28 Apr Taking Complementarity Seriously: Why is the International Criminal Court Not Investigating Government Crimes in Congo?
[Patryk I. Labuda is a Ph.D. Candidate at the Graduate Institute of International and Development Studies in Geneva and a Teaching Assistant at the Geneva Academy of International Humanitarian Law and Human Rights. He is currently on exchange at Harvard Law School.]
The International Criminal Court (ICC) faces many problems. Some of them are well known, for instance its inadequate budget, accusations of anti-African bias, and withdrawals from the Rome Statute. But there is a far more insidious cancer that is eating away at the Court’s legitimacy: complementarity. As with so many other developments at the ICC, it is the situation in the Democratic Republic of Congo (DRC) that foreshadows some of the Court’s long-term dilemmas, many of which received too little attention in Rome. This post explores how the Prosecutor’s confused approach to complementarity undermines the Court’s mission in the DRC and, potentially, in other situation countries going forward.
The ICC and Congo
To hear Fatou Bensouda tell it, the ICC’s intervention in the DRC is something of a success story. The Court’s track record there seems positive, especially when contrasted with other ICC situations: Thomas Lubanga and Germain Katanga have been tried and convicted, and Bosco Ntaganda is currently on trial. Another Congolese, Jean-Pierre Bemba, is the Court’s only high-profile convict to date, even if his conviction formally stems from the situation in the Central African Republic. Thus, with the possible exception of Mathieu Ngudjolo’s acquittal in 2012, Congo is usually portrayed as a beacon of hope for an otherwise beleaguered institution struggling to gain legitimacy in Africa. But is this narrative of success compelling?
A cloud of suspicion has hung over the ICC’s activities in the DRC ever since Joseph Kabila ‘invited’ the first Prosecutor, Luis Moreno Ocampo, to launch an investigation in 2004. Kabila’s ‘self-referral’ succeeded beyond his wildest dreams: lacking a strategy for a country the size of Western Europe, the Office of the Prosecutor (OTP) initiated sporadic prosecutions which targeted only Kabila’s rivals, including Bemba who had almost defeated him in the 2006 presidential election. In stark contrast, the Congolese government’s crimes received no scrutiny in The Hague.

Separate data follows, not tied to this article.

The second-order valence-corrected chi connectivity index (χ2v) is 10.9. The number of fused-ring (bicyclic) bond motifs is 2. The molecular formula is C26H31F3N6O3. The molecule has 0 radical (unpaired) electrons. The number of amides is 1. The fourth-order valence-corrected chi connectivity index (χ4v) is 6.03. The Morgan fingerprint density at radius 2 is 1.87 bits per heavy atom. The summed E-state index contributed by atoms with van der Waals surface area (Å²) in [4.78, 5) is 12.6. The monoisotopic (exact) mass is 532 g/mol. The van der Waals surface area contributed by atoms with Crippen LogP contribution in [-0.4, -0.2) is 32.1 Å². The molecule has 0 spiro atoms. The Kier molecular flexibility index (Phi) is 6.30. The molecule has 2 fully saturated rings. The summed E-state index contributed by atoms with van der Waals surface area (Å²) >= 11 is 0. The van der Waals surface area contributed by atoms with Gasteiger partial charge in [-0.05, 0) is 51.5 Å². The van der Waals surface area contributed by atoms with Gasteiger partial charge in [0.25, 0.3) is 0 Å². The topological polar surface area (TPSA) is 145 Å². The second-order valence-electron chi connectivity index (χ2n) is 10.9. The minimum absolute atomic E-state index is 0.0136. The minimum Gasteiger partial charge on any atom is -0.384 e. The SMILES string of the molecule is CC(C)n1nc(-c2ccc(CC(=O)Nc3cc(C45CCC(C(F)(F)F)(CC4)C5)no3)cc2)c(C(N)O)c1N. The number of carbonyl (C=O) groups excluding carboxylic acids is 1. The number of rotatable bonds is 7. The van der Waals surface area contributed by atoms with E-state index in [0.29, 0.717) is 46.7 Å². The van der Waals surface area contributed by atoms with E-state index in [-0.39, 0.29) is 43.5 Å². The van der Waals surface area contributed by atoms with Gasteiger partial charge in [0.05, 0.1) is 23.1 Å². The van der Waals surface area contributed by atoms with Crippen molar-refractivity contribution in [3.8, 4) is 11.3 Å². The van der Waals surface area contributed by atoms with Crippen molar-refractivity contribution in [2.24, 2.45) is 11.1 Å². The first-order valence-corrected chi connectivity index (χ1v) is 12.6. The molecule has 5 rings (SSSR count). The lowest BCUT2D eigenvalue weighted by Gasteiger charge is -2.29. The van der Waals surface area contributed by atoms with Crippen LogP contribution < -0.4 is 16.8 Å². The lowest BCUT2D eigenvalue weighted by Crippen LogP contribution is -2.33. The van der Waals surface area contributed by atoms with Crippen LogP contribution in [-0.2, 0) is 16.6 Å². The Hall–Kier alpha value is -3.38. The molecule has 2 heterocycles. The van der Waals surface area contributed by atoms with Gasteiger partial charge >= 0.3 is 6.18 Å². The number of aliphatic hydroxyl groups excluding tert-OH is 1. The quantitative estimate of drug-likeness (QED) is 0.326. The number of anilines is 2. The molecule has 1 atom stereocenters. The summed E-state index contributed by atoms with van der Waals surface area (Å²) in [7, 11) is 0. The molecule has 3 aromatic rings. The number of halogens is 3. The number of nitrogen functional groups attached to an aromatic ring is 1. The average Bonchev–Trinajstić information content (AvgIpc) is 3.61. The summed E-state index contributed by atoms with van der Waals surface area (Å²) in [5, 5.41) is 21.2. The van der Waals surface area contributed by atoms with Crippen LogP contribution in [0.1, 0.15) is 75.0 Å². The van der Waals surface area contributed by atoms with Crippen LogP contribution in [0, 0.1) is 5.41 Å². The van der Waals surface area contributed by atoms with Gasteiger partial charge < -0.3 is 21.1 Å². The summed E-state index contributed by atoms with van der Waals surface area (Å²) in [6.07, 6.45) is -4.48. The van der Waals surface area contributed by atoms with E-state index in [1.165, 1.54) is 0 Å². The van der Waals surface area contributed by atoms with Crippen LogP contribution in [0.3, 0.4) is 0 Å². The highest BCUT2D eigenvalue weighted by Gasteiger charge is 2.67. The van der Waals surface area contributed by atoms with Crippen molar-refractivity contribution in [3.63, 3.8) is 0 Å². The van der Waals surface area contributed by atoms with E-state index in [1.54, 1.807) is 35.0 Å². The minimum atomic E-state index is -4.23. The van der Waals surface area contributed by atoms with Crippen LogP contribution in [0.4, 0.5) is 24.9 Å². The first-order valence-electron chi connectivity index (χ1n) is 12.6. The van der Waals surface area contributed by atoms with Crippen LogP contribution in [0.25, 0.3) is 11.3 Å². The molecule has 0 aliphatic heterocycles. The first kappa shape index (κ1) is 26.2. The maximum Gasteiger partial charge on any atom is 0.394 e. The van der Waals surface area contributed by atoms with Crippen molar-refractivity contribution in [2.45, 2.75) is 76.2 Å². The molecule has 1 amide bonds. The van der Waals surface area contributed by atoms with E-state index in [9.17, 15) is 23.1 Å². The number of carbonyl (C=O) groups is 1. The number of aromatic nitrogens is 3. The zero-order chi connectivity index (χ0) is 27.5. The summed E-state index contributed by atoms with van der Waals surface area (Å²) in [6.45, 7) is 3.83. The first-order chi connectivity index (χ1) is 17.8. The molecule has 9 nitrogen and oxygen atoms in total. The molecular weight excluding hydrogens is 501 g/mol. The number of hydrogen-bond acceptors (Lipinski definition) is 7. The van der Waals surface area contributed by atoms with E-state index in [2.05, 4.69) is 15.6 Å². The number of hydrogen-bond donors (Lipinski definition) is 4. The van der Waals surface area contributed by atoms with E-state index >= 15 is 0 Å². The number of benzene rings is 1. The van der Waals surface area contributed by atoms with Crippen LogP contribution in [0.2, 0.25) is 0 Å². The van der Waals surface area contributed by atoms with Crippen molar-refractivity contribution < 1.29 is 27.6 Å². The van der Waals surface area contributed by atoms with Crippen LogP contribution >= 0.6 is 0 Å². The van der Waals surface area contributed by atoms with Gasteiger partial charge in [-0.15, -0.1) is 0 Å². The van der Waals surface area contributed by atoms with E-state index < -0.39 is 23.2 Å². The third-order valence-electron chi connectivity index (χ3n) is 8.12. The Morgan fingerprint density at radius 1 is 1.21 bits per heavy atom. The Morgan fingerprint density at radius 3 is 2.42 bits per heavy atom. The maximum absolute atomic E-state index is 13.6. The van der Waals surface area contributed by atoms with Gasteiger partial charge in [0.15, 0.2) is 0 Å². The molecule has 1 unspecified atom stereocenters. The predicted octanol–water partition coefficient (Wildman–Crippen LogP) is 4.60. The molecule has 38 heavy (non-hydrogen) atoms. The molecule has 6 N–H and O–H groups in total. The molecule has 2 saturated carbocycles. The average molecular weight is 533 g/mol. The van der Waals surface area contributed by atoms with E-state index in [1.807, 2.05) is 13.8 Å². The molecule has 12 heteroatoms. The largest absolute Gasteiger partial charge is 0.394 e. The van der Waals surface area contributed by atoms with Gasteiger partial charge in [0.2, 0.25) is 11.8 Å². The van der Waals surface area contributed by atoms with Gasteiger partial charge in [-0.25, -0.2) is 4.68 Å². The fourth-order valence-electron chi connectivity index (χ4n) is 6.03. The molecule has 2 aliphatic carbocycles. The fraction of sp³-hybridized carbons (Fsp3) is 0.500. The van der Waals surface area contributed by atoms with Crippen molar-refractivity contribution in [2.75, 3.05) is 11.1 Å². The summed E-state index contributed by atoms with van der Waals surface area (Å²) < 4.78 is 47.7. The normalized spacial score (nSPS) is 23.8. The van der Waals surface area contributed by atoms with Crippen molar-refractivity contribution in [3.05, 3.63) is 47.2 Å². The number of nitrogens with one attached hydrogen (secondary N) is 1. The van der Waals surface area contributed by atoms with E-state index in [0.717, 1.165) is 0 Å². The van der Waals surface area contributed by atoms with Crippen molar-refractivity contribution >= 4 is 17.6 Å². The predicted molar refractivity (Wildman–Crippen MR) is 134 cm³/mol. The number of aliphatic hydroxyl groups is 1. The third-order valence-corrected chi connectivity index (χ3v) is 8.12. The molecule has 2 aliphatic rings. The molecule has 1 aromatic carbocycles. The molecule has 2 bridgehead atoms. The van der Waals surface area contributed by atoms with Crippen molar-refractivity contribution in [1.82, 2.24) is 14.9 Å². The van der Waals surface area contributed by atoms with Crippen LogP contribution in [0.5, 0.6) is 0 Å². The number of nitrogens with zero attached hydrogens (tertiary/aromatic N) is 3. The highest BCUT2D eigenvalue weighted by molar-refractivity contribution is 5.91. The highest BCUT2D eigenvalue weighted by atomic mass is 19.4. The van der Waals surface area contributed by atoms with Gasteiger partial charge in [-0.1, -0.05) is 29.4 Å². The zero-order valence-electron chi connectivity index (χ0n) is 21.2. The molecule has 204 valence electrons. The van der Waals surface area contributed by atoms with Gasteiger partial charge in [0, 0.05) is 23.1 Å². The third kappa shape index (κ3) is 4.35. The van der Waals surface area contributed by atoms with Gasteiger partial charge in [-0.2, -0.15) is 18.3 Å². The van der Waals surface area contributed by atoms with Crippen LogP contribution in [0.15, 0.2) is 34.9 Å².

Thirteen years after Kabila’s invitation, the ICC’s neglect of government crimes is coming home to roost. The DRC is in the news for all the wrong reasons. Kabila’s refusal to relinquish power, despite being constitutionally required to do so, has stoked mass violence on several occasions, leaving dozens dead in the streets of Kinshasa and other cities. After a series of damning reports (see here and here), last month the UN High Commissioner for Human Rights formally requested a commission of inquiry to examine ‘recurrent reports of grave violations’. Most importantly from the ICC’s perspective, these reports show beyond a shadow of a doubt that the violence is part of a governmental strategy to keep Kabila in power at all costs. The pattern is familiar: each time the political opposition organizes protests, state agents – police and military – resort to deadly force. Yet despite thousands of cumulative deaths, reports of dozens of mass graves, and even graphic videos of summary executions by government troops, the ICC has been virtually absent from the debate about accountability.
Why, despite such overwhelming evidence of state criminality, has the ICC not investigated Kabila and his supporters? The answer lies in the OTP’s contorted reading of complementarity.
The ICC and Complementarity
Complementarity is the structural principle that regulates the ICC’s relationship to states like the DRC. Unlike the ad hoc tribunals for Rwanda and Yugoslavia, the ICC is not supposed to simply assert jurisdiction over high-profile suspects or cases that it considers particularly grave. The ICC’s jurisdiction is only ‘complementary’, which means it gives priority to genuine national proceedings (Article 17, Rome Statute). To invoke a metaphor frequently used by Court officials, the ICC is not a ‘port of first call’ but rather ‘a court of last resort’. Put differently, the Prosecutor intervenes only when national authorities do not, or are ‘unwilling or unable’ to, discharge their prosecutorial duties.